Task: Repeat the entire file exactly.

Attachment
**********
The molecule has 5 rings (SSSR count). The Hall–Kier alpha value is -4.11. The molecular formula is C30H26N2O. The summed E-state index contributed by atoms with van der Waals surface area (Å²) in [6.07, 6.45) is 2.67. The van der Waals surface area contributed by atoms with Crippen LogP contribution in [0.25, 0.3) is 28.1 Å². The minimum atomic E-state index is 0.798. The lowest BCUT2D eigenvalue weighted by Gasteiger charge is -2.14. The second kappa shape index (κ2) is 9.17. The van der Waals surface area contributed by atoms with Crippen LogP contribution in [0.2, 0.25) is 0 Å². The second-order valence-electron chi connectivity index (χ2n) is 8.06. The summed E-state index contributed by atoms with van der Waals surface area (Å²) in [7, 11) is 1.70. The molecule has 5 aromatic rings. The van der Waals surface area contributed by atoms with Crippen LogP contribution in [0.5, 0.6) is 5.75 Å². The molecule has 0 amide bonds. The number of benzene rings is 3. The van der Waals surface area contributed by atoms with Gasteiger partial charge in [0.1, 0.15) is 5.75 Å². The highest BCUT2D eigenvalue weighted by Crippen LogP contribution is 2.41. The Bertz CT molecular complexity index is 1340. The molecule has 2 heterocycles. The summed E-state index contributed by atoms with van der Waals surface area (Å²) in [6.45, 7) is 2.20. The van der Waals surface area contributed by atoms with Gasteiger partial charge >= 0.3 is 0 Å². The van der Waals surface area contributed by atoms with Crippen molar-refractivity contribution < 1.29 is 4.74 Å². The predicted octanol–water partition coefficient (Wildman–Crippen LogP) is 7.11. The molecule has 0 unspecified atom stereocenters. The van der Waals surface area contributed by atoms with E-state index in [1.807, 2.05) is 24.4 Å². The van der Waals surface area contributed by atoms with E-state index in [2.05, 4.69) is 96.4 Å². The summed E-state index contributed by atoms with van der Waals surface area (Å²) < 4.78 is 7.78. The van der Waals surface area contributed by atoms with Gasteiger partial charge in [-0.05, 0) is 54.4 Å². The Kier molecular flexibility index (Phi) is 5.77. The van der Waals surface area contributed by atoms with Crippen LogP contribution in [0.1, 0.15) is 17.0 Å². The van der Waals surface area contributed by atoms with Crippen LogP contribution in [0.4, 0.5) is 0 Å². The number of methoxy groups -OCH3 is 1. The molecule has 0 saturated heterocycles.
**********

The molecule has 5 rings (SSSR count). The Hall–Kier alpha value is -4.11. The molecular formula is C30H26N2O. The summed E-state index contributed by atoms with van der Waals surface area (Å²) in [6.07, 6.45) is 2.67. The van der Waals surface area contributed by atoms with Crippen LogP contribution in [0.25, 0.3) is 28.1 Å². The minimum atomic E-state index is 0.798. The lowest BCUT2D eigenvalue weighted by Gasteiger charge is -2.14. The second kappa shape index (κ2) is 9.17. The van der Waals surface area contributed by atoms with Crippen LogP contribution in [0.2, 0.25) is 0 Å². The second-order valence-electron chi connectivity index (χ2n) is 8.06. The summed E-state index contributed by atoms with van der Waals surface area (Å²) in [7, 11) is 1.70. The molecule has 5 aromatic rings. The van der Waals surface area contributed by atoms with Crippen LogP contribution in [0.5, 0.6) is 5.75 Å². The molecule has 0 amide bonds. The number of benzene rings is 3. The van der Waals surface area contributed by atoms with Gasteiger partial charge in [0.1, 0.15) is 5.75 Å². The highest BCUT2D eigenvalue weighted by Crippen LogP contribution is 2.41. The Bertz CT molecular complexity index is 1340. The molecule has 2 heterocycles. The summed E-state index contributed by atoms with van der Waals surface area (Å²) in [6.45, 7) is 2.20. The van der Waals surface area contributed by atoms with Gasteiger partial charge >= 0.3 is 0 Å². The van der Waals surface area contributed by atoms with Crippen molar-refractivity contribution < 1.29 is 4.74 Å². The predicted octanol–water partition coefficient (Wildman–Crippen LogP) is 7.11. The molecule has 0 unspecified atom stereocenters. The van der Waals surface area contributed by atoms with E-state index in [1.807, 2.05) is 24.4 Å². The van der Waals surface area contributed by atoms with E-state index in [2.05, 4.69) is 96.4 Å². The summed E-state index contributed by atoms with van der Waals surface area (Å²) < 4.78 is 7.78. The van der Waals surface area contributed by atoms with Gasteiger partial charge in [-0.05, 0) is 54.4 Å². The Kier molecular flexibility index (Phi) is 5.77. The van der Waals surface area contributed by atoms with Crippen LogP contribution in [0.1, 0.15) is 17.0 Å². The van der Waals surface area contributed by atoms with Crippen LogP contribution in [0.4, 0.5) is 0 Å². The number of methoxy groups -OCH3 is 1. The molecule has 0 saturated heterocycles.